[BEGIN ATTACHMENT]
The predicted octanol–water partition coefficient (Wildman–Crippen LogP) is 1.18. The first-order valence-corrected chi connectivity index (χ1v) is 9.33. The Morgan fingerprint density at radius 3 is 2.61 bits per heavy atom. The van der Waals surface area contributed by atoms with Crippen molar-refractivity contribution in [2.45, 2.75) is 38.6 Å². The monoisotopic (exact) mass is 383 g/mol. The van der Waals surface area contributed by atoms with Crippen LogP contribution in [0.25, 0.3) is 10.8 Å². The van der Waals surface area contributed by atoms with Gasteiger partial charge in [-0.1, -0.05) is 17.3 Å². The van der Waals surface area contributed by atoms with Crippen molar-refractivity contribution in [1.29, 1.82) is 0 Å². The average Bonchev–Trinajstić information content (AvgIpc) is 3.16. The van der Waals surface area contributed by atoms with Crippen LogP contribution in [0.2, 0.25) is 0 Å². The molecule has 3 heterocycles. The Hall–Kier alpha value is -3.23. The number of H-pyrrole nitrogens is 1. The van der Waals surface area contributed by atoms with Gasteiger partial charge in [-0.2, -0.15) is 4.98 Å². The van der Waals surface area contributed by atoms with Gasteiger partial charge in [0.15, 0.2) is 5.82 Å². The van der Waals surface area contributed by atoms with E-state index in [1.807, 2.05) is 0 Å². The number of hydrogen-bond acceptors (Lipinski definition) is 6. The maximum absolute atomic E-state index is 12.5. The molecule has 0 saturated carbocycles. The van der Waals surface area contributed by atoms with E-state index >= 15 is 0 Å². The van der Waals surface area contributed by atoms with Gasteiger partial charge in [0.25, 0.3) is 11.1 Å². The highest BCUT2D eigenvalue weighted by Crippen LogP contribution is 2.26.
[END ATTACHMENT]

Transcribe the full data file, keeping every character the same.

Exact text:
The predicted octanol–water partition coefficient (Wildman–Crippen LogP) is 1.18. The first-order valence-corrected chi connectivity index (χ1v) is 9.33. The Morgan fingerprint density at radius 3 is 2.61 bits per heavy atom. The van der Waals surface area contributed by atoms with Crippen molar-refractivity contribution in [2.45, 2.75) is 38.6 Å². The monoisotopic (exact) mass is 383 g/mol. The van der Waals surface area contributed by atoms with Crippen LogP contribution in [0.25, 0.3) is 10.8 Å². The van der Waals surface area contributed by atoms with Gasteiger partial charge in [-0.1, -0.05) is 17.3 Å². The van der Waals surface area contributed by atoms with Crippen molar-refractivity contribution in [1.29, 1.82) is 0 Å². The average Bonchev–Trinajstić information content (AvgIpc) is 3.16. The van der Waals surface area contributed by atoms with Crippen LogP contribution in [0.2, 0.25) is 0 Å². The molecule has 3 heterocycles. The Hall–Kier alpha value is -3.23. The number of H-pyrrole nitrogens is 1. The van der Waals surface area contributed by atoms with Gasteiger partial charge in [-0.2, -0.15) is 4.98 Å². The van der Waals surface area contributed by atoms with Gasteiger partial charge in [0.15, 0.2) is 5.82 Å². The van der Waals surface area contributed by atoms with E-state index in [1.807, 2.05) is 0 Å². The number of hydrogen-bond acceptors (Lipinski definition) is 6. The maximum absolute atomic E-state index is 12.5. The molecule has 0 saturated carbocycles. The van der Waals surface area contributed by atoms with E-state index >= 15 is 0 Å². The van der Waals surface area contributed by atoms with Gasteiger partial charge in [0.25, 0.3) is 11.1 Å². The highest BCUT2D eigenvalue weighted by Crippen LogP contribution is 2.26.